zorpaxJune 2, 2005 5:22 AM

I always think it's funny when people will post a comment without reading the comments above...

Arnaud has clearly explained that the rumour is not true, yet kWe has still described that if the false rumour were true, then it would be a bad idea.

Oh well.

BoerJune 2, 2005 5:29 AM

Actually this is quite an old defence used previously in money bills and passports in number of countries.

tunaJune 2, 2005 7:22 AM

Texas drivers licenses have an intentionally missing dot over an "i" in some printing on the back of the card. It's surprisingly hard to spot even when you know there's a missing dot but not exactly which letter. However, when you know where to look it's a really easy verification step.

Of course, as somebody mentioned above this kind of error is easily spotted with image difference analysis. Perhaps the creators of this card expect that counterfiters will spend more time on the much more complex front of the card, than the simple bare lettering on the back.

RampoJune 2, 2005 7:50 AM

Old technique, used for a different purpose.

UK's Ordnance Survey (the state's cartographic unit) puts "mistakes" into maps to catch copyright thieves. The Autobile Association got caught this way, and had to stump up £20M damages.

Since the "mistakes" are works of fiction, they're protected by copyright, as well as being clear enough evidence of copying.

http://www.shef.ac.uk/uni/projects/sc/cartosoc/...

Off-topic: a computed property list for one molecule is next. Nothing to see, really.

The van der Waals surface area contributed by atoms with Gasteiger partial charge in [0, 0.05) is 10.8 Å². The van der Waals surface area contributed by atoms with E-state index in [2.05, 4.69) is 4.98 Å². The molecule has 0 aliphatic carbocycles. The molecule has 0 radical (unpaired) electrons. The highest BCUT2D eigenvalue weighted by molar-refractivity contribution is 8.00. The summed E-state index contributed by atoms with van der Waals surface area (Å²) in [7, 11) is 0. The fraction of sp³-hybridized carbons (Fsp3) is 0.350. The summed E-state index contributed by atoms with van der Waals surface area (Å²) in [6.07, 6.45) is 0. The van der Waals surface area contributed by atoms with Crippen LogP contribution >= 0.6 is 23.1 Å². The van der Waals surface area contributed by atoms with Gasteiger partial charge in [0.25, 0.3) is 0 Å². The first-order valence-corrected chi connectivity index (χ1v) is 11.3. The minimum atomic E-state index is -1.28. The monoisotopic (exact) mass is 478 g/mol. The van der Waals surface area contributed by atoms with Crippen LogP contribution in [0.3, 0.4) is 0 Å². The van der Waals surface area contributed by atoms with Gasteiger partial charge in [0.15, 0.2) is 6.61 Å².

EoghanJune 2, 2005 11:27 AM

Misspellings as an anti-counterfeiting measure does not make sense, it probably is a rumour.
I would add that most Western European Countries have long traditions of using ID cards, which also means that they have some standards in making counterfeiting more difficult. In the Anglo-American Countries & regions ( UK, US, Canada, Ireland, Australia, NZ...) citizens do not have ID cards.
With regards to anti-counterfeiting measures, western European states have used multiple security measures on bank notes over the past 50 years. These include Watermarks, metal stripes, holograms, colour that changes in light, braille markings etc... The last Deutsch Mark notes used 6 security measures. The present Euro notes use 5 security measures.

Returning to the original issue - misspellings as a security measure. With so many hi-tech measures that can be used and that are being used to make counterfeiting difficult I would be very surprised if the Belgian Government would turn to a low-tech misspelling in order to combat counterfeit.

TobiasJune 2, 2005 1:42 PM

Hi there,

I have an ID card from Belgium. I am currently getting a new one. I have seen current ID cards being handed out now.

In my opinion this rumor is exactly what it is: a rumor. My current ID card has no spelling mistakes. Neither will the new card have any.

Don't take this wrong, but I am really confused at the image Americans must have from Europe when they receive silly rumors such as this one. We have refridgerators like American citizens do (even better ones as they consume less electricity and are less dangerous to the environment), we sleep in beds and yes, we even have electricity (which doesn't break down at a sudden in wide regions if it starts to snow). Imagine that!
I can almost forgive the average American if he mistakes "Belgium" for the name of a company producing chocolate, but the rumor Bruce published here is absolutely embarrassing.

Bruce, if it comforts you, I'm willing to scan the part of my new ID card that is supposed to be misspelled and mail it to you. I should have the new card in a couple of weeks.